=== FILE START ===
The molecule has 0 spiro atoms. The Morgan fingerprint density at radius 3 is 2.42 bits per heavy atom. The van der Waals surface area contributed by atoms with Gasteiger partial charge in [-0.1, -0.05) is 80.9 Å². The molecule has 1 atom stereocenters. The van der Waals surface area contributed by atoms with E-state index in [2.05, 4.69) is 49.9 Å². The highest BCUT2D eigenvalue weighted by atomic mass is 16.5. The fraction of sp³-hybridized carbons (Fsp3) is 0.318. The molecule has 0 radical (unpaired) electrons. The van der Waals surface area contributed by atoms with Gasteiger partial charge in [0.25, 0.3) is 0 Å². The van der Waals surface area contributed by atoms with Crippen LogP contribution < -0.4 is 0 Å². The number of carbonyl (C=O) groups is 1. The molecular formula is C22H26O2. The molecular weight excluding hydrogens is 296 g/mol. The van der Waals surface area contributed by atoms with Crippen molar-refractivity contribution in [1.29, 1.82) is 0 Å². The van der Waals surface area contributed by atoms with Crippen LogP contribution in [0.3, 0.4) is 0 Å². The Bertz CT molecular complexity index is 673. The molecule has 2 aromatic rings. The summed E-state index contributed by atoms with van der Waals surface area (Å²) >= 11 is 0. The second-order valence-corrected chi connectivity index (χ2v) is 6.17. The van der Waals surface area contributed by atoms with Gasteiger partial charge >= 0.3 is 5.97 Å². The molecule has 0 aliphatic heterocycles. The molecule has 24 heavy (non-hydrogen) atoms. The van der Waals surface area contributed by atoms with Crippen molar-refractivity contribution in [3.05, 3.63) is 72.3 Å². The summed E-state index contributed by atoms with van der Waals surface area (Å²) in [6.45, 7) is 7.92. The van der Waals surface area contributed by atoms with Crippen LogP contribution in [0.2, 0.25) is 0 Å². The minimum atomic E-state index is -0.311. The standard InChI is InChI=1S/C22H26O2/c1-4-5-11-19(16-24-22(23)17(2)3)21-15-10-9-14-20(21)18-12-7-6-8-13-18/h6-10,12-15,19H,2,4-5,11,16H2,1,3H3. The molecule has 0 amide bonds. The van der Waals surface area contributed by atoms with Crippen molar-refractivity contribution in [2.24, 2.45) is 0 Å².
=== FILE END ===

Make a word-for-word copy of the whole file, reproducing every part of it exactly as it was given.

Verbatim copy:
The molecule has 0 spiro atoms. The Morgan fingerprint density at radius 3 is 2.42 bits per heavy atom. The van der Waals surface area contributed by atoms with Gasteiger partial charge in [-0.1, -0.05) is 80.9 Å². The molecule has 1 atom stereocenters. The van der Waals surface area contributed by atoms with E-state index in [2.05, 4.69) is 49.9 Å². The highest BCUT2D eigenvalue weighted by atomic mass is 16.5. The fraction of sp³-hybridized carbons (Fsp3) is 0.318. The molecule has 0 radical (unpaired) electrons. The van der Waals surface area contributed by atoms with Gasteiger partial charge in [0.25, 0.3) is 0 Å². The van der Waals surface area contributed by atoms with Crippen LogP contribution < -0.4 is 0 Å². The number of carbonyl (C=O) groups is 1. The molecular formula is C22H26O2. The molecular weight excluding hydrogens is 296 g/mol. The van der Waals surface area contributed by atoms with Crippen molar-refractivity contribution in [1.29, 1.82) is 0 Å². The van der Waals surface area contributed by atoms with Crippen LogP contribution in [0.3, 0.4) is 0 Å². The Bertz CT molecular complexity index is 673. The molecule has 2 aromatic rings. The summed E-state index contributed by atoms with van der Waals surface area (Å²) >= 11 is 0. The second-order valence-corrected chi connectivity index (χ2v) is 6.17. The van der Waals surface area contributed by atoms with Gasteiger partial charge >= 0.3 is 5.97 Å². The molecule has 0 aliphatic heterocycles. The molecule has 24 heavy (non-hydrogen) atoms. The van der Waals surface area contributed by atoms with Crippen molar-refractivity contribution in [3.05, 3.63) is 72.3 Å². The summed E-state index contributed by atoms with van der Waals surface area (Å²) in [6.45, 7) is 7.92. The van der Waals surface area contributed by atoms with Crippen LogP contribution in [0.2, 0.25) is 0 Å². The minimum atomic E-state index is -0.311. The standard InChI is InChI=1S/C22H26O2/c1-4-5-11-19(16-24-22(23)17(2)3)21-15-10-9-14-20(21)18-12-7-6-8-13-18/h6-10,12-15,19H,2,4-5,11,16H2,1,3H3. The molecule has 0 amide bonds. The van der Waals surface area contributed by atoms with Crippen molar-refractivity contribution in [2.24, 2.45) is 0 Å².